Mi­cro fi­nanc­ing the poor in Haiti

Mi­cro­fi­nanc­ing is ef­fec­tive in many com­mu­ni­ties, but what about those who are too poor to get started? Fonkoze is Haiti’s an­swer. Founded in 1994, it now has branches in all parts of Haiti, and sup­ports women like Ytelet to get out of ex­treme poverty and

Living Now - - Contents - by Steve Wer­lin

Haiti's Fonkoze helps those who are too poor to af­ford mi­cro­fi­nanc­ing.

Founded by Fa­ther Joseph Philippe and a net­work of com­mu­nity ac­tivists in 1994, Fonkoze is now Haiti’s largest mi­cro­fi­nance or­gan­i­sa­tion. Fa­ther Philippe and his col­leagues had come to be­lieve that democ­racy in Haiti would de­pend on de­vel­op­ing a more in­clu­sive econ­omy, so they es­tab­lished an in­sti­tu­tion that could serve as some­thing like a bank for Haiti’s most ex­cluded; its ru­ral poor. Fonkoze be­gan to of­fer small loans and a way to save, and even­tu­ally spread across the coun­try. It now has 45 branches in all parts of Haiti that serve over 60,000 bor­row­ers and hold over 200,000 sav­ings ac­counts.

Ytelet is one such bor­rower.


When Ytelet joined Fonkoze’s CLM pro­gram in Jan­uary 2011, she was strug­gling just to feed her chil­dren and her­self. She lived by farm­ing, but didn’t own her own land, so she could never grow enough to get by.

CLM stands for Che­men Lavi Miyò, Haitian Cre­ole for “The Path­way to a Bet­ter Life.” It is a pro­gram that pro­vides the com­pre­hen­sive sup­port that a per­son in Ytelet’s po­si­tion needs to trans­form their life. Fonkoze es­tab­lished the pro­gram when it learned that there are fam­i­lies too poor for the usual mi­cro­fi­nance sys­tem.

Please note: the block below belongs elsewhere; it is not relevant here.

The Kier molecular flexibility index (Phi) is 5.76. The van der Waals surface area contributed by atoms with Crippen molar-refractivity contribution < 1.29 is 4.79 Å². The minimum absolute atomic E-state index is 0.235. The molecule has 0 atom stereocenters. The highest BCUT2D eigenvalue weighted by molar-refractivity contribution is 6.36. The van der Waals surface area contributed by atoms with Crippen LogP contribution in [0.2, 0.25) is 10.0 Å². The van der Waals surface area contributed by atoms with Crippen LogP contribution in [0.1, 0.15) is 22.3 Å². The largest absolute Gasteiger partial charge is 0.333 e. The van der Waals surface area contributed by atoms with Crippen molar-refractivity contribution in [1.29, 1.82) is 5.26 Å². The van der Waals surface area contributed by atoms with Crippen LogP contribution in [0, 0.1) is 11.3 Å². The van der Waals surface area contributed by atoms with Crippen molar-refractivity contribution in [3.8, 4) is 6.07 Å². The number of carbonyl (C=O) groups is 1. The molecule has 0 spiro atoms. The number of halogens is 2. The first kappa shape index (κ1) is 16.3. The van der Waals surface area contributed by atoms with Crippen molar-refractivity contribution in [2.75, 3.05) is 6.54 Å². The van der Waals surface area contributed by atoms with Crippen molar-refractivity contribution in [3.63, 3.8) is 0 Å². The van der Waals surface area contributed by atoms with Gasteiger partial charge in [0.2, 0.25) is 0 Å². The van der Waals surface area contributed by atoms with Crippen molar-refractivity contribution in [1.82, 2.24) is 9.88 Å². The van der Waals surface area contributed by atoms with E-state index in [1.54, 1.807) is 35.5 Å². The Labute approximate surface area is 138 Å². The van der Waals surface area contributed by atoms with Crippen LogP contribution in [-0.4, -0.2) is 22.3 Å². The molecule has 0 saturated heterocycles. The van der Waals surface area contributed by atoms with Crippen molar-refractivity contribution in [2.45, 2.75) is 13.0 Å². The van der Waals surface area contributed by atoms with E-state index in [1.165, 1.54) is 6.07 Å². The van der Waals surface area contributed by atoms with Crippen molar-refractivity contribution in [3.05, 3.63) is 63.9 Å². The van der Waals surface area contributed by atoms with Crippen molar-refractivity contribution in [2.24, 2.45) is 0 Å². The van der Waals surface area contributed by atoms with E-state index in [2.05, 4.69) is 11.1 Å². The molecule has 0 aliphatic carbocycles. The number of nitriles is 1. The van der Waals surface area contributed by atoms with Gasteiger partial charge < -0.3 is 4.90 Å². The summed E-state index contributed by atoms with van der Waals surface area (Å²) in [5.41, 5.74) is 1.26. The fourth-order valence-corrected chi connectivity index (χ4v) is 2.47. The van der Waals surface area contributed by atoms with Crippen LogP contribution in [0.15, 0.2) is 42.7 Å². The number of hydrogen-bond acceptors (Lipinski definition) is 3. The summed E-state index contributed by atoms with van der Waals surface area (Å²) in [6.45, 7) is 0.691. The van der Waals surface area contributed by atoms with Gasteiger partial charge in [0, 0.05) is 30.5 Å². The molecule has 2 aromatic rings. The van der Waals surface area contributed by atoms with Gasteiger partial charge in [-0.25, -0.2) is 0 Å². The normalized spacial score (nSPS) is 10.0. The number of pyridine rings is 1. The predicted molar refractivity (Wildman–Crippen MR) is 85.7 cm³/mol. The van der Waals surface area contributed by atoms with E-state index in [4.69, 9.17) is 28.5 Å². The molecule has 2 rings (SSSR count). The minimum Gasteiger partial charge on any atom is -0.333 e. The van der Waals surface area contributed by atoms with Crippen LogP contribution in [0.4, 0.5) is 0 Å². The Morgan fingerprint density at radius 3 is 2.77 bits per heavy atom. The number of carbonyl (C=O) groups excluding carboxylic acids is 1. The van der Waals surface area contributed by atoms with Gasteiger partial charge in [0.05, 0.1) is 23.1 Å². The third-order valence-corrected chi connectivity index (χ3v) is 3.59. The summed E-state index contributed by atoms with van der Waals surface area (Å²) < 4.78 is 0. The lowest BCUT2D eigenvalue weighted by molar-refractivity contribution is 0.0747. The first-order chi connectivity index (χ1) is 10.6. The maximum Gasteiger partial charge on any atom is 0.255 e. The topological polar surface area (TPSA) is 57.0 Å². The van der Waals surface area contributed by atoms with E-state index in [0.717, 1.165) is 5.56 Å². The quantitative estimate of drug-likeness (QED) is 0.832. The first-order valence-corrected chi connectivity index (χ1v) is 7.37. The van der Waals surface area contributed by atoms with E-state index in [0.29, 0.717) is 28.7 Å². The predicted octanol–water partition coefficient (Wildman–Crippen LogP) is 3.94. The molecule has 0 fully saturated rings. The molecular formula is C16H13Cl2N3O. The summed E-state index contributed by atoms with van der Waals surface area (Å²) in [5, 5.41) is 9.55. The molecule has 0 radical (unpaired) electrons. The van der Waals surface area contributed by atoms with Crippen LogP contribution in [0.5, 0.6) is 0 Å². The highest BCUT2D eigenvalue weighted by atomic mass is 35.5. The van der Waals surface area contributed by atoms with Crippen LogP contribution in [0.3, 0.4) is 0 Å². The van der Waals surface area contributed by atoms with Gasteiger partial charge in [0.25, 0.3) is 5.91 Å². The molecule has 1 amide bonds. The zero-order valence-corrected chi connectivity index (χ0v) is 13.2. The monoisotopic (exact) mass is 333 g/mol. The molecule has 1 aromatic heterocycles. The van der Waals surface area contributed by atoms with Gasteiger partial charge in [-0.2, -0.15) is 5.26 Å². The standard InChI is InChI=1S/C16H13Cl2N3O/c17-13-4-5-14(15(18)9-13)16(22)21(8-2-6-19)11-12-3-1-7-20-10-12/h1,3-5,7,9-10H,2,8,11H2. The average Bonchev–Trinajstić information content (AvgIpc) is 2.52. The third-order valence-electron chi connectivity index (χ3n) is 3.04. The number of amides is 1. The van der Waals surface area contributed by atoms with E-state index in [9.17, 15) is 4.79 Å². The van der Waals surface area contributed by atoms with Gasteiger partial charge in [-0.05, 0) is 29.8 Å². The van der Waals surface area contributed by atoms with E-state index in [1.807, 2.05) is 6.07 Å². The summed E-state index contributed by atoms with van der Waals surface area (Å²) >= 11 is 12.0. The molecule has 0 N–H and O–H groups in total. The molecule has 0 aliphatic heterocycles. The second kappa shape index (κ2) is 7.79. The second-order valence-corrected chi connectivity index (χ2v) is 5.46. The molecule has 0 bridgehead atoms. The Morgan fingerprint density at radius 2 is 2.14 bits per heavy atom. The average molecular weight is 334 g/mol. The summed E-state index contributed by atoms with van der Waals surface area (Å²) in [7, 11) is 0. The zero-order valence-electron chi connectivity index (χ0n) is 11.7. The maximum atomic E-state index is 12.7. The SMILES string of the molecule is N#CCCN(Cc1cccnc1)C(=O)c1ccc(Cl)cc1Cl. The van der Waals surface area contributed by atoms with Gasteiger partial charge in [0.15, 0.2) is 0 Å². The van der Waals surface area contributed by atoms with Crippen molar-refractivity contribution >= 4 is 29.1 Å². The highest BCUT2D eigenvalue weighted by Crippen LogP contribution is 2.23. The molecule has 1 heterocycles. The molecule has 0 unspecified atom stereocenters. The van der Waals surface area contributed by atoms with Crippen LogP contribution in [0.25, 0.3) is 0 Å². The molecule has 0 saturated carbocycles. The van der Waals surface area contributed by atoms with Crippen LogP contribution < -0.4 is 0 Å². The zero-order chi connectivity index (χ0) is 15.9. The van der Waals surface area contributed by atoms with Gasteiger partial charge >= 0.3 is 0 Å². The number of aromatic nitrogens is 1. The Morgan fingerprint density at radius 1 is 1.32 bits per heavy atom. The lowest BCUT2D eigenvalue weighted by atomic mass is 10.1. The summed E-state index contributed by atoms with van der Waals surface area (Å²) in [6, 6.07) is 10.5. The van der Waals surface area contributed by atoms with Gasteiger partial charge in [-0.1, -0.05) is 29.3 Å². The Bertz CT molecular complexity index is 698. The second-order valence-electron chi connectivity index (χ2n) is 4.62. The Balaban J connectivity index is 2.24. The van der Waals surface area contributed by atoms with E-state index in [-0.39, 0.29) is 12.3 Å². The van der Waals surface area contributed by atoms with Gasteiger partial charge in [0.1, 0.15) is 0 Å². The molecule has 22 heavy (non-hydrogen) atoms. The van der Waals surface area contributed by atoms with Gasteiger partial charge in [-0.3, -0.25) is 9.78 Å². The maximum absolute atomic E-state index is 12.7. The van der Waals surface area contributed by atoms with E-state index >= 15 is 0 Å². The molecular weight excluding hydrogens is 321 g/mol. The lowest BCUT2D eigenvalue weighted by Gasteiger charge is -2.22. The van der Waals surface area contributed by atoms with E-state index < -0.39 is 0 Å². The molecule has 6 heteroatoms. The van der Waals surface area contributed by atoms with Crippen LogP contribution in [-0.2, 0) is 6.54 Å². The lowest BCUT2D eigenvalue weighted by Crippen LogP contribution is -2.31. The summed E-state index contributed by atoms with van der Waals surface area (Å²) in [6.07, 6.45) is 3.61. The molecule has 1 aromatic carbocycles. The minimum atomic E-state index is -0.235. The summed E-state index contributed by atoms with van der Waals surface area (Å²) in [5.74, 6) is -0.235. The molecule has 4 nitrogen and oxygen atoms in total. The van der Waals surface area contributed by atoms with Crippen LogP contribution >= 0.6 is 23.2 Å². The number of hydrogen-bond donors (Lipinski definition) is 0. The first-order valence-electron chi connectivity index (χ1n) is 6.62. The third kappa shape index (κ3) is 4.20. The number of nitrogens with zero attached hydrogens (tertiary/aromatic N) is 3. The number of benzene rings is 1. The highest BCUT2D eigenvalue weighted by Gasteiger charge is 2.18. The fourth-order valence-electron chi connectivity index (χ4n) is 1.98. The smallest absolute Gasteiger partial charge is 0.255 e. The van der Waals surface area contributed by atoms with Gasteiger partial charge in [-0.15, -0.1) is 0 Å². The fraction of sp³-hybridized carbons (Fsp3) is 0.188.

CLM is an ex­am­ple of the ‘grad­u­a­tion ap­proach’; a poverty-elim­i­na­tion strat­egy draw­ing in­creas­ing at­ten­tion. De­vel­oped by BRAC in Bangladesh, the ap­proach is now be­ing used in dozens of coun­tries. Grad­u­a­tion pro­grams have been stud­ied ex­ten­sively, and proven ef­fec­tive. They em­power women like Ytelet to break free from the poverty traps that hold sway over their lives, by un­lock­ing en­tre­pre­neur­ial tal­ents that can pave their road to suc­cess. This is achieved by pro­vid­ing sup­port in three key ar­eas. 1HEALTH.

Many poor fam­i­lies were driven into ex­treme poverty by sick­ness or death. When Ytelet joined the pro­gram, her health was a bar­rier. Poor nu­tri­tion left her vul­ner­a­ble to even mi­nor fevers, and un­safe drink­ing wa­ter caused her fre­quent stom­ach and in­testi­nal prob­lems. Even­tu­ally a fever con­fined Ytelet to bed. The near­est clinic was a long hike from her home and to get there, she needed to be car­ried in a stretcher. Her fam­ily went to a nearby tra­di­tional healer, who told them that Ytelet was doomed, so they de­cided that the hike wasn’t worth the trou­ble. The CLM pro­gram as­signs each fam­ily a case man­ager. Ytelet’s case man­ager en­listed neigh­bours to help him carry her to the hos­pi­tal, and made sure that she was al­lo­cated a bed upon ar­rival. Less than a week later, Ytelet’s health had im­proved to the point where she was, able to hike back home.

Few of the CLM pro­gram’s health in­ter­ven­tions are as dra­matic as Ytelet’s, be­cause its main fo­cus is pre­ven­tion. For in­stance, par­tic­i­pants re­ceive wa­ter fil­ters and la­trines (few have ac­cess to a la­trine be­fore they join). They also re­ceive help to re­pair their home. All par­tic­i­pants grad­u­ate from the pro­gram with a tin roof on their home, which pro­tects them from trop­i­cal down­pours. In ad­di­tion, they re­ceive weekly train­ing in crit­i­cal health top­ics, in­clud­ing vi­ta­min A, hy­giene, nu­tri­tion, and fam­ily plan­ning.